The concern for those looking at Essentials and thinking you can easily transmorg or flip from Essentials over to Standard, when you do so, you go from a cal-less Essentials box to a box that needs client user access licenses. So you get to the 26th user in the firm, get a Windows Standard key, put it in to flip the box from Essentials to Standard to support the 26th user and you need TWENTY-SIX user licenses. Not 1 license to reflect the additional user, but 26. You get no credit for the $425 you spent for Essentials. For a firm that started out with less than 25 users themselves how many years ago, It feels a little unreasonable that growth and credit for existing purchases is not even considered. So when you read all of those recommendations to simply transmorg – which is wonderful that it’s offered, it’s also may have a bigger price tag than you anticipated. So go into it with your eyes open.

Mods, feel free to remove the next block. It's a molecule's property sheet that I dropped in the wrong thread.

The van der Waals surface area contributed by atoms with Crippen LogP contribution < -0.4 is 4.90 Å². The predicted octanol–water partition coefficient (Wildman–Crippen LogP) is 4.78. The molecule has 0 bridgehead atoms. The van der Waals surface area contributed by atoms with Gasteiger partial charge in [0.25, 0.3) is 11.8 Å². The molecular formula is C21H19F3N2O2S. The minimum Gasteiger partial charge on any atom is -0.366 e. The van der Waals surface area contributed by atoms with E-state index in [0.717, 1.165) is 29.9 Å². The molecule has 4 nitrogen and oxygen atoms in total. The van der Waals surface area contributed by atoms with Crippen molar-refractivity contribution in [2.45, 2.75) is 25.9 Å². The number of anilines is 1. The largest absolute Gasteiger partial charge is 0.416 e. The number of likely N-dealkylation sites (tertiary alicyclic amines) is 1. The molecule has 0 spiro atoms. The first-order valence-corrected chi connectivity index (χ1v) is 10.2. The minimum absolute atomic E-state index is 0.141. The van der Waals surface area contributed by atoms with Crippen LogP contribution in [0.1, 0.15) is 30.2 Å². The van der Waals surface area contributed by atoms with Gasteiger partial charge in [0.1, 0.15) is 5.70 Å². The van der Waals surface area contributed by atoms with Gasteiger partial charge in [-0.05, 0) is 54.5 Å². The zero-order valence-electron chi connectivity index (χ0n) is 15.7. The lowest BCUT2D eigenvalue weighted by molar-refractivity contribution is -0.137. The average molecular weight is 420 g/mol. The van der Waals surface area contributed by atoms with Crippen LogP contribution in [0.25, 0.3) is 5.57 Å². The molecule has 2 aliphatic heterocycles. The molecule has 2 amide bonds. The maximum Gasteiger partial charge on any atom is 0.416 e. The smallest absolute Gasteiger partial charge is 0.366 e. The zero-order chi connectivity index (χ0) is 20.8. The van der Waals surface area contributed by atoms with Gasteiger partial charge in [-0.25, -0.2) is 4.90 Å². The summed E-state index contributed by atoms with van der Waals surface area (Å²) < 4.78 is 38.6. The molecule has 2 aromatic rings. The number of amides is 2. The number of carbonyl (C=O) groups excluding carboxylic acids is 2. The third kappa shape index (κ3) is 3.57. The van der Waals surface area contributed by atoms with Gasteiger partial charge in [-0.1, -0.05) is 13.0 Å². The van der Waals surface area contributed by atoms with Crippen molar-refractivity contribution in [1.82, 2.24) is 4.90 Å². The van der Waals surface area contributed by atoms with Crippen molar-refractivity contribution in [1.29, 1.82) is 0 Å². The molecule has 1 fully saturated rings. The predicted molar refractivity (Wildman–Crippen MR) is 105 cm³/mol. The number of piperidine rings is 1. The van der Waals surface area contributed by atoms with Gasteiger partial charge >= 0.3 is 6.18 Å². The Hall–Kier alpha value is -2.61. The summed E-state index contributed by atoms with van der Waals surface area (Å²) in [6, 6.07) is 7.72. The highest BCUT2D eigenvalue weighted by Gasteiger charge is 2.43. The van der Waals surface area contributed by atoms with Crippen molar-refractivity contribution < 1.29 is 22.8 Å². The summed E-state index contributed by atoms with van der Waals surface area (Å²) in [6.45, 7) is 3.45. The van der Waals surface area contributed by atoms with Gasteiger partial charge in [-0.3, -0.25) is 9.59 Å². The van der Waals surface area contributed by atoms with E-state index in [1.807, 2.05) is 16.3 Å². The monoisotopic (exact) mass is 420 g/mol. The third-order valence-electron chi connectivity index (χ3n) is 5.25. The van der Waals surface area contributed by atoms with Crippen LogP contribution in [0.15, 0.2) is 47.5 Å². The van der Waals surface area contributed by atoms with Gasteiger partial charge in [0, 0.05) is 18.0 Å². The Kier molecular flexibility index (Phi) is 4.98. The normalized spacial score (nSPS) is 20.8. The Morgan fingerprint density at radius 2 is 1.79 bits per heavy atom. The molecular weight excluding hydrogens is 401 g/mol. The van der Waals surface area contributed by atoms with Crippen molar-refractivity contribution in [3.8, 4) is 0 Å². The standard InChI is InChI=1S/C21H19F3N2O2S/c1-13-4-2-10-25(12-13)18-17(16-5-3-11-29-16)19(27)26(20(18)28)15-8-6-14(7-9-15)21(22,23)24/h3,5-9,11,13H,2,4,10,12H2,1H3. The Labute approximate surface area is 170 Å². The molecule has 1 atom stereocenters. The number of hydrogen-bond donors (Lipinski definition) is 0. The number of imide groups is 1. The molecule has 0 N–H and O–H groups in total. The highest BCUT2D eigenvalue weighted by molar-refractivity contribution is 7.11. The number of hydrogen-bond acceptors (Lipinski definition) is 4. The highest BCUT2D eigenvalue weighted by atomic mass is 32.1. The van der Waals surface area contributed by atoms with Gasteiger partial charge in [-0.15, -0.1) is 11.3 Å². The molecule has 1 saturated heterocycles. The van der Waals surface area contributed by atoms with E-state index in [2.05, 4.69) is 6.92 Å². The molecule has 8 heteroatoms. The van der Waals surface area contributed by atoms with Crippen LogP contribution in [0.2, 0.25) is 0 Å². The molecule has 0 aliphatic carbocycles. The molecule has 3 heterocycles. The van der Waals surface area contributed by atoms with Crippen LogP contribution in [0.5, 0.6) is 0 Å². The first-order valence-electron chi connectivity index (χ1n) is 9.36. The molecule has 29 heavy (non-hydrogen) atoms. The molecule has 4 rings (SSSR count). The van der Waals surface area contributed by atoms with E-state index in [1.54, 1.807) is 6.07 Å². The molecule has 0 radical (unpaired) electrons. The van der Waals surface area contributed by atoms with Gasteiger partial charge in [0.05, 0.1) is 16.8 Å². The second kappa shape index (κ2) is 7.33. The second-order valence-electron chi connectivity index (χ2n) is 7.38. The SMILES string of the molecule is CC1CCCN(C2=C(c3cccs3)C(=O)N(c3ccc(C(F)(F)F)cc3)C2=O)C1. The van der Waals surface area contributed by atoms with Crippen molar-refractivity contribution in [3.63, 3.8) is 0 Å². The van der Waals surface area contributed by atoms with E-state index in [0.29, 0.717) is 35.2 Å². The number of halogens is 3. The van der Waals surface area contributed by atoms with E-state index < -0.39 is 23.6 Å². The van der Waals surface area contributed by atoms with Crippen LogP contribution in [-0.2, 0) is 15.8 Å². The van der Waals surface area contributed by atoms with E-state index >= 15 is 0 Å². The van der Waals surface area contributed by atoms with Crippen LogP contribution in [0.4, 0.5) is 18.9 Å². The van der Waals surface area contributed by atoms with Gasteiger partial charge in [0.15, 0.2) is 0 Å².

Also be aware that there are rumors of increasing prices in user cals that may impact us going forward as well.
Okay, I hear you saying, geeze Susan you are being cheap these days, I mean $425 isn’t that much is it?
This is an accumulatiion of a feeling of Microsoft being really penny pinching in their pricing and no longer offering the discounts for small businesses they once did. I’ve seen reports that SPLA pricing is going up. Obviously SMB pricing of Exchange and SQL are gone. I acknowledge that I am not jumping to the cloud and thus must pay a higher price tag for my on premises needs, but that doesn’t mean I’m not questioning how Microsoft thinks what they are offering me for software assurance is truly a make it right, and questioning how there’s no allowance for growth of customers.
So Steve, I’m not sending this to you because I feel this is a done deal and you guys won’t do anything about it, and I’m saving my battles for another day.
Looking forward to Thursday – http://abcnews.go.com/Technology/wireStory/earnings-preview-microsoft-1q-sales-17485358